Caithness Energy Reduces Massive Paper Use at Power Plant: Replaces Printed with Real Studio-Powered Web Site
Caithness Energy LLC is a privately held power generation company based in New York. Since the 1980's the company has operated both fossil-fuel and renewable-energy power plants throughout the United States. The Lake Cogeneration plant in Umatilla, Fla. sells natual gas-generated electricity to Progress Energy, which serves the Central Florida area.
Lake Cogeneration has numerous pieces of equipment throughout the plant that are operated by a distributed control system, and each machine generates various alarms that report events such as temperature fluctuations, motors going on and offline, and so on. About half the alarms require an operator action, the rest are status reports that are used for historical records and troubleshooting.
For its first decade of operation, Lake Cogeneration was a "base loaded" facility, meaning it was up and running 24 hours a day. Then the plant switched to a cycle that only runs during peak electricity use - 6 a.m. to 5 p.m.
When the plant was in continuous operation the alarms were few and far between. But since most alarms occur during startup and shutdown, after the change they rose to more than 5,000 a day. Printing and filing these alarms became a cumbersome chore. "Imagine all the paper we used," says Maintenance Manager Mike Wong. He knew there had to be a better way and decided to capture the data and put it on a web site instead of printing it out.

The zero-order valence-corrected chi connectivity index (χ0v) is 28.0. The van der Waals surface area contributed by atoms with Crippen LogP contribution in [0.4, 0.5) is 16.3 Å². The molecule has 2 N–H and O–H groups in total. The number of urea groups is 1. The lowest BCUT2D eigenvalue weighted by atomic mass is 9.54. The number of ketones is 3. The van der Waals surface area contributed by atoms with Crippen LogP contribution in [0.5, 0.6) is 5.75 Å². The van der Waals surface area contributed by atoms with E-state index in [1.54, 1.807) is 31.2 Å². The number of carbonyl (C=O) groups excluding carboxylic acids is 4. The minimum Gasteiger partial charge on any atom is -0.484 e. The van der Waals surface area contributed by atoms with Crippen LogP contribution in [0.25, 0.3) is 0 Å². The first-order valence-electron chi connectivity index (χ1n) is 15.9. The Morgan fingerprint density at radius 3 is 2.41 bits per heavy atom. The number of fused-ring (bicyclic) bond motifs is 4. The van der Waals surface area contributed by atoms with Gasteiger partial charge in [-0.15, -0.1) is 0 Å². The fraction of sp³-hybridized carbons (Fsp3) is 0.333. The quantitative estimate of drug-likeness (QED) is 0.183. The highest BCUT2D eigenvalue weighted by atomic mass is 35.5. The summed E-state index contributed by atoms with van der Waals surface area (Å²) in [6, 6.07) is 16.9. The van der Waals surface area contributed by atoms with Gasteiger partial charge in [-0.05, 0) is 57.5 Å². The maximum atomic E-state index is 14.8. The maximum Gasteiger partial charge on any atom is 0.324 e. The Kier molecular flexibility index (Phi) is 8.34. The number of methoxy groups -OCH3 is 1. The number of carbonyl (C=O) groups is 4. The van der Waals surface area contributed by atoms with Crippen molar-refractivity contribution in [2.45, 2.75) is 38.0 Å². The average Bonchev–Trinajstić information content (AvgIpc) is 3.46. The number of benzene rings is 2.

The problem revolved around the Unix-based proprietary software behind the control system. "I couldn't get the alarm traffic out of the system directly. But, because it was routed to the printer, the only way I could get the alarms out was to simulate a printer." The challenge, then, was to find software to write the printer-simulation program. It needed to cross the platform divide between Windows, which Wong prefers for software development, and Linux, the platform he needed to run the Apache web server.
Real Studio to the Rescue
Wong used the Windows version of Real Studio to write a printer-simulation program he calls Capture Print. "It's a serial printer, so I was able to capture it using the serial object in Real Studio," he says. He then downloaded the Linux version of Real Studio and moved Capture Print to a Linux server where he loaded Apache and created the web site. "Now we can read all the alarms on a web page. Every day it creates a new page and links it to an index page that shows all the days of the year."
Wong knew about Real Studio from his previous stint at Foxboro, the Massachusetts-based process automation company. "At the time I was looking for how to bring Linux into the mix. I know Basic really well, and I didn't want to mess with the development tools in the Linux platform," he says. Plus, he prefers Real Studio's graphical user interface. "I don't have the patience to program in C anymore, where you could spend half an hour looking for the semicolon you missed."
Wong is happy that Real Software has been able to add functionality without slowing the program down. "They haven't added the 'bloat features' to it that turned Visual Basic into more like C," Wong says. "It's still a rapid development kit that allows people to focus on building. I use Real Studio for everything now."